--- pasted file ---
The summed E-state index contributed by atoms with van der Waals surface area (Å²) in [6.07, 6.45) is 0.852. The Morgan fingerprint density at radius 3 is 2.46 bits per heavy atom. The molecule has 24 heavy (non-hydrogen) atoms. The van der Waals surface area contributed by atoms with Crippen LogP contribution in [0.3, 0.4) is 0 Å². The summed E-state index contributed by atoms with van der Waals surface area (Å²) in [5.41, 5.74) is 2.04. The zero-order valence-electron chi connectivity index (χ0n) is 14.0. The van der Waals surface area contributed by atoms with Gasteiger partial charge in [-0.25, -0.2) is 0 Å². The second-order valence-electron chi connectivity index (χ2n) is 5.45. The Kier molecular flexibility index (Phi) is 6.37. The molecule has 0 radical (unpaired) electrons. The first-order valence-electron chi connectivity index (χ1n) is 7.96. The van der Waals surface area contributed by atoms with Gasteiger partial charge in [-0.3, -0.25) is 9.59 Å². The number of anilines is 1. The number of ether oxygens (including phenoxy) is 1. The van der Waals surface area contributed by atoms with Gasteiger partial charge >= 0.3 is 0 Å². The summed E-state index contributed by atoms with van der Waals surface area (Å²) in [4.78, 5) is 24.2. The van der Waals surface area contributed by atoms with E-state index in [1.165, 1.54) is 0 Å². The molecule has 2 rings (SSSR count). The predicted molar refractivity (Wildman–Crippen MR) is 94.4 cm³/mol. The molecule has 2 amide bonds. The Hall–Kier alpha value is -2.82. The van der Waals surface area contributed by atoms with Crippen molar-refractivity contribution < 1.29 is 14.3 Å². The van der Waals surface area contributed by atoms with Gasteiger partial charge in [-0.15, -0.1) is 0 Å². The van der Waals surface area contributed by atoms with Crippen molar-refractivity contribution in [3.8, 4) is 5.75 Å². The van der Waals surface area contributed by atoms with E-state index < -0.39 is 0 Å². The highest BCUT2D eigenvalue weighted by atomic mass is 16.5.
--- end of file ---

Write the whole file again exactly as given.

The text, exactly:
The summed E-state index contributed by atoms with van der Waals surface area (Å²) in [6.07, 6.45) is 0.852. The Morgan fingerprint density at radius 3 is 2.46 bits per heavy atom. The molecule has 24 heavy (non-hydrogen) atoms. The van der Waals surface area contributed by atoms with Crippen LogP contribution in [0.3, 0.4) is 0 Å². The summed E-state index contributed by atoms with van der Waals surface area (Å²) in [5.41, 5.74) is 2.04. The zero-order valence-electron chi connectivity index (χ0n) is 14.0. The van der Waals surface area contributed by atoms with Gasteiger partial charge in [-0.25, -0.2) is 0 Å². The second-order valence-electron chi connectivity index (χ2n) is 5.45. The Kier molecular flexibility index (Phi) is 6.37. The molecule has 0 radical (unpaired) electrons. The first-order valence-electron chi connectivity index (χ1n) is 7.96. The van der Waals surface area contributed by atoms with Gasteiger partial charge in [-0.3, -0.25) is 9.59 Å². The number of anilines is 1. The number of ether oxygens (including phenoxy) is 1. The van der Waals surface area contributed by atoms with Gasteiger partial charge >= 0.3 is 0 Å². The summed E-state index contributed by atoms with van der Waals surface area (Å²) in [4.78, 5) is 24.2. The van der Waals surface area contributed by atoms with E-state index in [1.165, 1.54) is 0 Å². The molecule has 2 rings (SSSR count). The predicted molar refractivity (Wildman–Crippen MR) is 94.4 cm³/mol. The molecule has 2 amide bonds. The Hall–Kier alpha value is -2.82. The van der Waals surface area contributed by atoms with Crippen molar-refractivity contribution < 1.29 is 14.3 Å². The van der Waals surface area contributed by atoms with Gasteiger partial charge in [-0.15, -0.1) is 0 Å². The van der Waals surface area contributed by atoms with Crippen molar-refractivity contribution in [3.8, 4) is 5.75 Å². The van der Waals surface area contributed by atoms with E-state index < -0.39 is 0 Å². The highest BCUT2D eigenvalue weighted by atomic mass is 16.5.